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In Roseleaf Gardens

The lawns that grow out from the central fountain are freshly mown and the wet scent of Spring clover is spread by the Spring breeze. In the shaded patio under the slatted roof they sit in a pool of quiet that is only shaken by the rumble of distant dump trucks coming down the Skyway from  Paradise. Those truckloads of ash and plastic and other detritus of the fires are bound somewhere, somewhere out there beyond the orchards of Orland and the great greening rice paddies of the central valley. None of this is their concern. They are only concerned with sitting together in the pool of quiet as the last Spring unfolds around them.

Her hands are almost skeletal but her rings of turquoise, moonstone, and opal are still on her fingers. Her skin is glassine and is easily abraded and made raw. When this happens the place where they are must call in a night nurse from another organization since they are not permitted to render even the service of bandaging without permission. Most of the time when he notices these injuries he doesn’t bother the institutions that shelter her. He takes out his kit from the car and does what he can, but she’s quick to injure and slow to heal.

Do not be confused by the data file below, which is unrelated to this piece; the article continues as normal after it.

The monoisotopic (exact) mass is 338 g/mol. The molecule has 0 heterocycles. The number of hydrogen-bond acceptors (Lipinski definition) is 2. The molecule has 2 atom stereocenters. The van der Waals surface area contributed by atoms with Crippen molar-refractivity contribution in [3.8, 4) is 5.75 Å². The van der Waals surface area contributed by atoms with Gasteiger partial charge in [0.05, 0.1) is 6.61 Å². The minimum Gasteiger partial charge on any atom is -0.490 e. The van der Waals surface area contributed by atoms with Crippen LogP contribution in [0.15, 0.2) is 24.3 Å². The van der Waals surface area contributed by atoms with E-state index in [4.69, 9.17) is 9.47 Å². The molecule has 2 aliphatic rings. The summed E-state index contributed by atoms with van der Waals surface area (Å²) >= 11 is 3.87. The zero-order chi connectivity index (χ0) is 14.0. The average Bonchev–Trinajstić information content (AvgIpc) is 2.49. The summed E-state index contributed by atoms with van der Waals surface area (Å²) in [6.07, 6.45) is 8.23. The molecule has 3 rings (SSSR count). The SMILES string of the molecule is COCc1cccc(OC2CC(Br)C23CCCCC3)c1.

In the gardens, the days are long and the years are short but they stay in the hour and find each breeze a pleasant and cool surprise in the slatted shade of the patio. There are others living at the gardens but most are confined to their rooms by their bodies or their minds and are seldom seen. For the most part, the gardens and the lawns are theirs.

“I think that’s a strange tree over there by the street. It’s all shaggy on the trunk and then it has that spiky hairdo on top.”

“It’s a palm tree. A big one.”

“Oh yes,  a palm tree. I see that now.”

She has her hands folded together in a kind of handshake so that she can know where her hands are when she needs them.

“Can I please have some cranberry juice?”